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Malignant Disease:
Special Procedures

Staging of Gynecologic
Oncology Patients With
Exploratory Laparotomy

Subclavian Port-A-Cath 

Peritoneal Port-A-Cath

Application of Vaginal
Cylinders for Intracavitary
Radiation Therapy

Application of Uterine Afterloading Applicators
for Intracavitary Radiation Therapy  

Pelvic High-Dose Afterloader

Abdominal Injection of Chromic Phosphate

Supracolic Total Omentectomy

Omental Pedicle "J" Flap

Tube Gastrostomy

Total Vaginectomy

Radical Vulvectomy
With Bilateral Inguinal
Lymph Node Dissection

Reconstruction of the
Vulva With Gracilis Myocutaneous Flaps

Transverse Rectus
Abdominis Myocutaneous
Flap and Vertical Rectus
Abdominis Myocutaneous

Radical Wertheim
Hysterectomy With
Bilateral Pelvic Lymph
Node Dissection and With Extension of the Vagina

Anterior Exenteration

Posterior Exenteration

Total Pelvic Exenteration

Colonic "J" Pouch Rectal

Kock Pouch Continent Urostomy

Omental "J" Flap Neovagina

Ileocolic Continent Urostomy (Miami Pouch)

Construction of Neoanus
Gracilis Dynamic Anal

Skin-Stretching System Versus Skin Grafting

Gastric Pelvic Flap for
Augmentation of Continent Urostomy or Neovagina

Control of Hemorrhage in Gynecologic Surgery

Repair of the Punctured
Vena Cava

Ligation of a Lacerated
Internal Iliac Vein and
Suturing of a Lacerated Common Iliac Artery

Hemorrhage Control in
Sacrospinous Ligament
Suspension of the Vagina

Presacral Space
Hemorrhage Control

What Not to Do in Case of Pelvic Hemorrhage

Packing for Hemorrhage

Control of Hemorrhage
Associated With Abdominal Pregnancy

Radical Wertheim Hysterectomy With Bilateral Pelvic Lymph Node Dissection and With Extension of the Vagina

Radical Wertheim hysterectomy is performed predominantly for stage IB and early stage IIA carcinoma of the cervix and for stage I carcinoma of the vagina. It is also appropriate for stage II adenocarcinoma of the endometrium (corpus excervicus). The operation essentially includes removal of the uterus, upper vagina, and all the parametrial tissues to the pelvic side wall. The ureter and bladder are dissected free and left intact. Reconstruction of the vagina, if necessary, can be achieved by the technique of extension of the vagina, making a pocket out of the vesical peritoneum and the rectal serosa.

Physiologic Changes. Carcinoma of the vagina, cervix, and uterus is removed.

Points of Caution. The major complications of the radical Wertheim hysterectomy are vesicovaginal and ureterovaginal fistulae in approximately 1.5% of patients.

Hemorrhage can be a problem. The danger areas from hemorrhage are the hypogastric vein and its tributaries (internal iliac vein), the vessels in the obturator fossa, and nuisance bleeding from the small vessels located in the tunnel of the ureter.

Postoperative urinary retention with bladder atony is a permanent problem in less than 10% of patients. It comes from the transection of (1) the sympathetic nerves to the bladder in the upper portion of the web and (2) the ureterosacral ligaments.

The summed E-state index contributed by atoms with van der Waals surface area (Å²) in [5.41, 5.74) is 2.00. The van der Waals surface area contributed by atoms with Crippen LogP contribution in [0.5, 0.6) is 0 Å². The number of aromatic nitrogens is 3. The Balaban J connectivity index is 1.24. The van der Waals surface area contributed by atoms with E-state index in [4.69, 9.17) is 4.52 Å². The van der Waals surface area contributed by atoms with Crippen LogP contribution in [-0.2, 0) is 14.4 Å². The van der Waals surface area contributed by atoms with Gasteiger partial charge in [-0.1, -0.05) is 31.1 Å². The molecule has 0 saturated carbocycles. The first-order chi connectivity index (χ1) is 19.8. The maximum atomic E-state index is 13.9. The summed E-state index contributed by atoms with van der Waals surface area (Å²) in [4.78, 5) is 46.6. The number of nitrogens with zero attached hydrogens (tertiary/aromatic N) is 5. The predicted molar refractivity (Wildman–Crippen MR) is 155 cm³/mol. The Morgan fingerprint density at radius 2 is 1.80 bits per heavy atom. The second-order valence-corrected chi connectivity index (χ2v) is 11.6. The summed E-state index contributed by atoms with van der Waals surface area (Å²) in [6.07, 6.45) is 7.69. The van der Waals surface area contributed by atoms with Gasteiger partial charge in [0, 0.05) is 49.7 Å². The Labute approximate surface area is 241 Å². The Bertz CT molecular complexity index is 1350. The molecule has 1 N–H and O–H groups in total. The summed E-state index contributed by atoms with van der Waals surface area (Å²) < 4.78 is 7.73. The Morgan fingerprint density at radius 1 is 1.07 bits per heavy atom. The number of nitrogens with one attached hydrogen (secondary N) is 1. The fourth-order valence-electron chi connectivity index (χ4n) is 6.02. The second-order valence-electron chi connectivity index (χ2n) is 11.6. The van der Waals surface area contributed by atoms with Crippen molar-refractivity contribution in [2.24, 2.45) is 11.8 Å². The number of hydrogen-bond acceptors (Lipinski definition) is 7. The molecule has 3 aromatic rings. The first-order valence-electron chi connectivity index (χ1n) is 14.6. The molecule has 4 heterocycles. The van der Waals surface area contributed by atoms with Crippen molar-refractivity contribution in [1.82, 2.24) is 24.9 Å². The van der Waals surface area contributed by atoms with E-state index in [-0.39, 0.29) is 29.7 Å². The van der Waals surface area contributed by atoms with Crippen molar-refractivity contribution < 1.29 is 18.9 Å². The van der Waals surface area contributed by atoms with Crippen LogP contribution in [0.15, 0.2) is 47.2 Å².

The patient is placed in the modified dorsal supine lithotomy position (15° Trendelenburg). The bladder is emptied with a Foley catheter. A thorough bimanual examination is always performed. The abdomen, perineum, and vagina are surgically prepared.

An abdominal incision is made in the midline and extended around the umbilicus. A Foley catheter is left in the bladder and connected to straight drainage.

The abdomen is thoroughly explored. The peritoneum between the cecum and terminal ileum is opened, the common iliac and aortic area are exposed, and any suspicious lymph nodes are removed for biopsy.

The intestine is packed off in the upper abdomen.

A large thyroid clamp is placed on the uterine fundus and used as an elevator. The round ligaments are clamped at both pelvic walls, incised, and tied. The anterior leaf of the broad ligament is opened along with the vesicouterine peritoneal fold.

This view, which is cut through the pelvis in the posterior-anterior plane, demonstrates the pelvic spaces essential for all radical pelvic surgery.

In this view, the presacral space (PSS) is at the top. Advancing anteriorly, the surgeon finds the rectum (R) and the pararectal spaces (PRS). The surgeon can enter this space by displacing the ureter and moving between the ureter and internal iliac artery.

The rectovaginal space (RVS) is the next space anterior to the rectum. This area is entered by incising the peritoneum in the cul-de-sac of Douglas and dissecting the posterior vaginal wall from the perirectal fascia covering the rectum. The next space is the vagina (V).

After the vagina comes the vesicovaginal space (VVS). This is entered by retracting the bladder (B) anteriorly and dissecting this space with sharp dissection along the pubovesical cervical fascia. Note the position of the ureter and its relationship to this space.